Evolving Port

Port Melbourne continues to change. Houses are changed or demolished and new houses take their place. New forms of housing are created. Port Houses records some of these changes.

Sunday, April 16, 2017

161 Buckhurst St, Montague

16 April 2017
Looks like 161 Buckhurst is not going to be around for much longer.
Read its planning history below.

161 Buckhurst St is one of the few, possibly the only? remaining double fronted house in Montague. It had a significant heritage grading.

An application to demolish the house and construct a six level building was was lodged with the (then) Department of Planning and Community Development (DPCD) on 14th March, 2013 not long after the re-zoning of the area in 2012.

The Port Phillip Council did not support the demolition of the building because it had a significant heritage grading and was not structurally unsound but the decision was not theirs to make. The application was approved by then Minister for Planning, Matthew Guy.

Architects: Paul Delany

Monday, January 2, 2017

243 Graham St, Port Melbourne

2 January 2017
This modest house was sold for $1,101,000 at auction by Cayzer on 10 December 2016.

Sunday, December 11, 2016

453-457 Graham St, Port Melbourne

10 December 2016

'12 architect designed town homes' are for sale 'nestled in historic Port Melbourne and on the doorstep of the exciting new Fishermas Bend precincts.'
Graham is 'steeped in history, focussed on the future'.

Architects: Caisson

21 April 2015
The application for 453-457 Graham St was considered by the City of Port Phillip at the Statutory Planning Meeting on 21 April 2015. (P04502014)
Zoning: Commercial 1
Overlays: None
The report said
The site is not located within a Heritage Overlay. Therefore the Heritage Policy does not apply to this site. Neither of the adjoining sites on Graham Street nor any site on the western side of Graham Street between Williamstown Road and Walter Street are within a Heritage Overlay. The adjoining properties to the west at 432 Williamstown Road and 59 Crichton Avenue are however located within Heritage Overlay No.2 and are located within Garden City Estate. Given the separation of these sites by the rear laneway and the mid-block location of the development, the building would not impact on the heritage value of these sites. These buildings would continue to be prominent in their respective streetscapes and would not be overwhelmed by the proposed development. Moreover it is considered that the three storey height would be an acceptable graduation in height from these two storey scale buildings.Click here to read the full report.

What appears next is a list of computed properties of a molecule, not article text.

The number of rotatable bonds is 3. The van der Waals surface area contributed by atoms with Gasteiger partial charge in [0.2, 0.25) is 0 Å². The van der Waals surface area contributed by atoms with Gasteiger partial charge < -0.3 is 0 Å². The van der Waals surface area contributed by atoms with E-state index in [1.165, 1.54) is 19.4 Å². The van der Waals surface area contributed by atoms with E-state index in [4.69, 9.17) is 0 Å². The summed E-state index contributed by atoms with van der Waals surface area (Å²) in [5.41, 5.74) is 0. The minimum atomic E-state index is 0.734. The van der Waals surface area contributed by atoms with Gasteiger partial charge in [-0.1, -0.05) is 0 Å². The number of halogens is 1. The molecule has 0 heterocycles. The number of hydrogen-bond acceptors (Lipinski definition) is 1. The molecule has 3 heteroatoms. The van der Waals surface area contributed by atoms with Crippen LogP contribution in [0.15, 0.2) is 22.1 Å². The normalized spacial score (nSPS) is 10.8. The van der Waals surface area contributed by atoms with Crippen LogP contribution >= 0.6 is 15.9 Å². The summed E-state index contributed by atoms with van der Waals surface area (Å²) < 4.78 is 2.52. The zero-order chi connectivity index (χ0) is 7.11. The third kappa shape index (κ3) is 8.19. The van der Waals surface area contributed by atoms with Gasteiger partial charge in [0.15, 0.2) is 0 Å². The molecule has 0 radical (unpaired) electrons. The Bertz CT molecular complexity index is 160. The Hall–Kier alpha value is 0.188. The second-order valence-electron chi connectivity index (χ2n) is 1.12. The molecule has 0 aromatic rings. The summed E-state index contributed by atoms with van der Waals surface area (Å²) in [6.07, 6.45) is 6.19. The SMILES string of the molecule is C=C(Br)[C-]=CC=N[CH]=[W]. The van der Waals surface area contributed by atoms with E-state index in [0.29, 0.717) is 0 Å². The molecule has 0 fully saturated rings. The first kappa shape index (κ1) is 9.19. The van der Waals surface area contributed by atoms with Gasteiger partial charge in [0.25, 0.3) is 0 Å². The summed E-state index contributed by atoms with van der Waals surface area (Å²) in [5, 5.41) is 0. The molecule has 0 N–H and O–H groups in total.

While the Council officer supported the application, it was refused by the Council at the planning meeting. At the subsequent appeal to VCAT, a permit was granted on 1 12 2015.

Friday, November 25, 2016

143 Station & 367 Princes St, Port Melbourne

25 November 2016
A fire broke out in the house under construction in Princes St around 2.30am. It is being treated as suspicious.Little now remains of the newly built house in Princes St, where the fire started, but the charred, blackened framework. The fire damaged the houses on either side as well. The house, which has been built over the past 18 months, is part of the development that runs through to Station Street.

September 2016
Taking shape 
June 2015
143 Station St 15 06 2015
Princes St frontage 15 06 2015
29 August 2014
The VCAT decision